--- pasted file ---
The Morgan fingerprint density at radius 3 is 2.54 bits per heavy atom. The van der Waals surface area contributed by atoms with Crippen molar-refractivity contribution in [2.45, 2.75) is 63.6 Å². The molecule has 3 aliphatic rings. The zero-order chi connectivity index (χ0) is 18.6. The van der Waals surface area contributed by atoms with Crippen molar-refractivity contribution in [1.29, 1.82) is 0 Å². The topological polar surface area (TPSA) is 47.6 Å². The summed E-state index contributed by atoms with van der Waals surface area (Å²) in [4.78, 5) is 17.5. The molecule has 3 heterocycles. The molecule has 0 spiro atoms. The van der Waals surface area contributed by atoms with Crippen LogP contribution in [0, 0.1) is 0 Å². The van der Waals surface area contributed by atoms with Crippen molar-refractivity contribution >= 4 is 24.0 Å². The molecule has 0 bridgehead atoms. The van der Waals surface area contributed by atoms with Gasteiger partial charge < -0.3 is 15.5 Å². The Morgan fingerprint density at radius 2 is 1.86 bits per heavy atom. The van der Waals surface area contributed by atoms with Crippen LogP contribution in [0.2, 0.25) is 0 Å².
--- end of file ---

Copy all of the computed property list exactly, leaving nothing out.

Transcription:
The Morgan fingerprint density at radius 3 is 2.54 bits per heavy atom. The van der Waals surface area contributed by atoms with Crippen molar-refractivity contribution in [2.45, 2.75) is 63.6 Å². The molecule has 3 aliphatic rings. The zero-order chi connectivity index (χ0) is 18.6. The van der Waals surface area contributed by atoms with Crippen molar-refractivity contribution in [1.29, 1.82) is 0 Å². The topological polar surface area (TPSA) is 47.6 Å². The summed E-state index contributed by atoms with van der Waals surface area (Å²) in [4.78, 5) is 17.5. The molecule has 3 heterocycles. The molecule has 0 spiro atoms. The van der Waals surface area contributed by atoms with Crippen LogP contribution in [0, 0.1) is 0 Å². The van der Waals surface area contributed by atoms with Crippen molar-refractivity contribution >= 4 is 24.0 Å². The molecule has 0 bridgehead atoms. The van der Waals surface area contributed by atoms with Gasteiger partial charge < -0.3 is 15.5 Å². The Morgan fingerprint density at radius 2 is 1.86 bits per heavy atom. The van der Waals surface area contributed by atoms with Crippen LogP contribution in [0.2, 0.25) is 0 Å².